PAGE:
Reading this Wikipedia page I found this definition:
A real number $a$ is first-order definable in the language of set theory, without parameters, if there is a formula $\phi$ in the language of set theory, with one free variable, such that $a$ is the unique real number such that $\phi(a)$ holds in the standard model of set theory.
A few lines later we find the statement:
Assuming they form a set, the definable numbers form a field....
But, since they are a subset of the set of real numbers, why shouldn't they be a set?
Coming back from this question to the definition, I've another doubt: if ZFC is consistent this does not means that every set-theoretic object (and so any real number) is definable in some model?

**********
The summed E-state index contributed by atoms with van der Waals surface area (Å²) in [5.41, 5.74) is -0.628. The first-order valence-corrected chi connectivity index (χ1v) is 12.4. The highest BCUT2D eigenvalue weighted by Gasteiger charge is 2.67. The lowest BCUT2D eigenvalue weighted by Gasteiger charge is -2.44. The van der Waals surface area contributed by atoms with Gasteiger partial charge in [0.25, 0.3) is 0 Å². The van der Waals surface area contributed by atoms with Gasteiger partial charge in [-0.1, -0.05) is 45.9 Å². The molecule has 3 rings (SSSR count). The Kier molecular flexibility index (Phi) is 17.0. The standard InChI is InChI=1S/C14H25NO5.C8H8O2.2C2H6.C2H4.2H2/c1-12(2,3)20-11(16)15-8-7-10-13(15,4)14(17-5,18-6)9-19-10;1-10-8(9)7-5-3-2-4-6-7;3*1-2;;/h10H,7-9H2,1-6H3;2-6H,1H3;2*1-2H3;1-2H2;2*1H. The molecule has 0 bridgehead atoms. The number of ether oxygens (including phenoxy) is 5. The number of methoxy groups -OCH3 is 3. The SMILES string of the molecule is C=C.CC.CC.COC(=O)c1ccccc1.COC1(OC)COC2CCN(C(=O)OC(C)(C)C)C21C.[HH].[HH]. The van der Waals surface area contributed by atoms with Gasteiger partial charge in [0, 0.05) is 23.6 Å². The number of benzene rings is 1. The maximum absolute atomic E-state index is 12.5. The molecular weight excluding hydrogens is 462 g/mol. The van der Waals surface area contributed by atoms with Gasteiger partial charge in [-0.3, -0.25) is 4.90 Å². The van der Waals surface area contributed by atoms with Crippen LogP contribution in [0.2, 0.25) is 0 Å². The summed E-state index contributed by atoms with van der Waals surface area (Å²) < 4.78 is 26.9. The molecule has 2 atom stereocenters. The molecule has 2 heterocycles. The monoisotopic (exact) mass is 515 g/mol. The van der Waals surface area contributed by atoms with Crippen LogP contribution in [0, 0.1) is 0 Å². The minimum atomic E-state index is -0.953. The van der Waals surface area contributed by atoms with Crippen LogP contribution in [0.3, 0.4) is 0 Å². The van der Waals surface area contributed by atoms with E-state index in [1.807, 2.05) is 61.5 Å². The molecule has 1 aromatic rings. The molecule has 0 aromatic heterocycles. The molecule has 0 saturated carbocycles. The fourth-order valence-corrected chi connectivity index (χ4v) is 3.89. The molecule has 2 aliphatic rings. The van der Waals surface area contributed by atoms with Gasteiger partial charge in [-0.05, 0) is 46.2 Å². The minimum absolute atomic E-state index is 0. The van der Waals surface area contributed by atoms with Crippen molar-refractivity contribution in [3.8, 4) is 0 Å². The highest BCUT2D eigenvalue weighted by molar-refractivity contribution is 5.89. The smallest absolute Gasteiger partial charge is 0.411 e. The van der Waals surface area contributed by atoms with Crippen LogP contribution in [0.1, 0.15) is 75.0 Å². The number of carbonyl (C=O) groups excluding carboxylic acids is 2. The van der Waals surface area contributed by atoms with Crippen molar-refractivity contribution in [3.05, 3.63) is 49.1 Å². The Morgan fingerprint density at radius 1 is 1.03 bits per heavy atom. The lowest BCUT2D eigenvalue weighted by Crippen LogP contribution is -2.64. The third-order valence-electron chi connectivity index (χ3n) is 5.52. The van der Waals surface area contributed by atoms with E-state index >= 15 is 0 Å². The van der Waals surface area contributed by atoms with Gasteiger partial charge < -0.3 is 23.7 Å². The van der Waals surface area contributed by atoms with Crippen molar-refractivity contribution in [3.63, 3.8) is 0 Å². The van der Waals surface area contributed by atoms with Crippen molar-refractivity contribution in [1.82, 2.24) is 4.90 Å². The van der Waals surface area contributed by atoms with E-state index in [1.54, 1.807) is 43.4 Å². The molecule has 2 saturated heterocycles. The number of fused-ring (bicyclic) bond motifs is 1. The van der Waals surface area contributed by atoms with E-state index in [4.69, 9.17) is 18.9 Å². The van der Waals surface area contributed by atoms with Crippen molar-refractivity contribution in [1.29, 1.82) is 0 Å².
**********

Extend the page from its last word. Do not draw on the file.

Reading the whole article does not lessen my confusion .... and the ''talk'' is too difficult for me and it does not help.
More generally, this Wikipedia article is "disputed" ad has many "!" So I doubt that it is not reliable.
A brief surf on the web give me many pages on this subject but I've found nothing that I can understand and give a response to the question: we can well define what is a definable real number?